September 18, 2020
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Are you ready to help now?

By: Cassandra May Albaugh
July 31, 2020

I get it! I really do. For a few days in July, illegal fireworks, especially this year, were annoying. They are also potentially dangerous. Even without a pet, or PTSD, hearing them go off for many days and at all hours of the night is certainly irritating. I can understand why some in our community want a complete ban. However, that decision comes with consequences. Banning the sale of safe and sane fireworks will have no impact on the use of illegal fireworks according to Director of Public Safety Tim Mattos. It will have a large impact on the community non-profits that rely on selling legal fireworks to fund their activities. 

Here’s a look at one such non-profit which will be impacted. The Rancho Cotate Music Department.  Dolores Haworth is the President and Vickie Gilbert is the Vice President. I spoke with them on July 19 while researching this story. They are boosters supporting the music classes at Rancho Cotate High School. They will do anything to “help their kids.” Spending a week staffing a hot fireworks booth for hours at a time “is no fun;” but the funds raised represent a significant part of the money they need to support them.

The music program are classes not extracurricular activities. You can’t charge the kids to participate in these classes. In addition to staffing, the Music Department only gets $5,000 for new instruments and sheet music; plus, another $1,000 for repair of existing instruments. The cost of new instruments ranges from a few hundred dollars to a couple thousand dollars. For example, a new saxophone goes from $1,000 upwards. And repairing a broken saxophone could expend the repair budget for a single instrument. And in tough budget times, programs like the arts and music tend to experience funding cuts or elimination.

But these programs are important. They need more, not less, funding. That’s where the music boosters come in. They raise additional funds to support the programs and music activities. Dolores and Vickie are passionate about what they do. They said, “they’ve saved a lot of kids,” kids who didn’t feel as socially accepted because they weren’t the cool kids, the athletes, or the cheerleaders. They gravitate towards music, a place where regardless of their differences in gender identity, economic status, or social awkwardness; they are accepted and part of a family. Vickie, Dolores and others become their momma bears!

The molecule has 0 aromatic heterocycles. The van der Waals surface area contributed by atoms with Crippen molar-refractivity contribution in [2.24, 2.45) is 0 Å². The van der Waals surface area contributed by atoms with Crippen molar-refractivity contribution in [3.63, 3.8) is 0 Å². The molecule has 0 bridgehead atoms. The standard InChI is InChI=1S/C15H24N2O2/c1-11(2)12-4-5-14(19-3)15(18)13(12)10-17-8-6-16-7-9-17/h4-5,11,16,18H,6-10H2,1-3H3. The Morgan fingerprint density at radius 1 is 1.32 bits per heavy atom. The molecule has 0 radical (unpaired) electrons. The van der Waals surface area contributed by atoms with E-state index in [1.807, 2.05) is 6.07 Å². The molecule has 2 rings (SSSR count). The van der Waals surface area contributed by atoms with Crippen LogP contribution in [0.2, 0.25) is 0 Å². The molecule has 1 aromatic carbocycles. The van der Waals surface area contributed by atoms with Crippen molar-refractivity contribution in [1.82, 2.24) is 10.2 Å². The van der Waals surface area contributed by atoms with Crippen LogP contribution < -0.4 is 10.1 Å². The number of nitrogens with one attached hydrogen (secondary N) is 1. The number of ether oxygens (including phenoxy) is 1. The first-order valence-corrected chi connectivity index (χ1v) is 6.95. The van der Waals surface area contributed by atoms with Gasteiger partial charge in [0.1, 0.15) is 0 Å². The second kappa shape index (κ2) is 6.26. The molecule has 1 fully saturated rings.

Music boosters have a hard time raising money. They must compete with sports programs, other non-profits or community organizations. Recently, they are also competing with wildfire relief, protest efforts and support for businesses and essential workers. Getting donations is getting harder, not easier. Their fund-raising efforts such as firework sales remain critical to their efforts. In a typical year, after expenses are deducted, they raise about $4,000 or 20 percent of their annual funds from these sales. 

These funds are used to clean uniforms for the Marching Band. This is the only Marching Band in Sonoma County. They also help offset the cost of travel, entry fees, bus rentals and other costs for the band to travel to competitions in the Bay Area. There were five events planned this year but only two were held prior to cancellations required because of COVID-19. The band placed first in both competitions.

These funds also support more than a marching band. There are also drum line/color guard competitions and symphony music performances. They were able to hire three clinicians from the Blue Devils program to help coach the kids. This coaching allows the kids to up their performances and skills. You can find more information about the Blue Devils at: 

You also can’t just print copies of sheet music for the kids. There are copyright issues. You must purchase the music for each kid. With between 70-100 students, the cost adds up. You can support these kids by sending a donation to Rancho Cotate High School at 5450 Snyder Lane, Rohnert Park, CA 94928 attention: Music Department.

Yes, traditional bake sales, car washes or dine and donate events are held. There is also a fair share program where parents are asked to “voluntarily” pay a portion of the expense for their kids to participate in events outside the classroom. But no kid is turned away because their family can’t afford to donate. Banning fireworks sales will hurt these kids. So, if fireworks get banned, are you ready to step up and support the non-profits that rely on those sales?